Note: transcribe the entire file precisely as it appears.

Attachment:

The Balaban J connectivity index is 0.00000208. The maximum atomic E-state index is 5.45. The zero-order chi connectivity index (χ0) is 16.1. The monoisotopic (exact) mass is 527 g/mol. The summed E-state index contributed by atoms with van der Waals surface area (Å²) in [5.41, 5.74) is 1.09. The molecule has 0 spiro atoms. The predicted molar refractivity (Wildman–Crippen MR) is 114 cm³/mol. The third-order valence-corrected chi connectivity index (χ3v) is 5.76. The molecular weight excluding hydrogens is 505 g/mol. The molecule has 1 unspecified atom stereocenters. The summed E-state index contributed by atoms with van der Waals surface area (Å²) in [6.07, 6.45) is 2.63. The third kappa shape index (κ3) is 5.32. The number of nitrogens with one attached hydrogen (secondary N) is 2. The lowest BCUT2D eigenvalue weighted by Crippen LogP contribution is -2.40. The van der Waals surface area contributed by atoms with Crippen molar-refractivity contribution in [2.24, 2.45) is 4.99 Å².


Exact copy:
The Balaban J connectivity index is 0.00000208. The maximum atomic E-state index is 5.45. The zero-order chi connectivity index (χ0) is 16.1. The monoisotopic (exact) mass is 527 g/mol. The summed E-state index contributed by atoms with van der Waals surface area (Å²) in [5.41, 5.74) is 1.09. The molecule has 0 spiro atoms. The predicted molar refractivity (Wildman–Crippen MR) is 114 cm³/mol. The third-order valence-corrected chi connectivity index (χ3v) is 5.76. The molecular weight excluding hydrogens is 505 g/mol. The molecule has 1 unspecified atom stereocenters. The summed E-state index contributed by atoms with van der Waals surface area (Å²) in [6.07, 6.45) is 2.63. The third kappa shape index (κ3) is 5.32. The number of nitrogens with one attached hydrogen (secondary N) is 2. The lowest BCUT2D eigenvalue weighted by Crippen LogP contribution is -2.40. The van der Waals surface area contributed by atoms with Crippen molar-refractivity contribution in [2.24, 2.45) is 4.99 Å².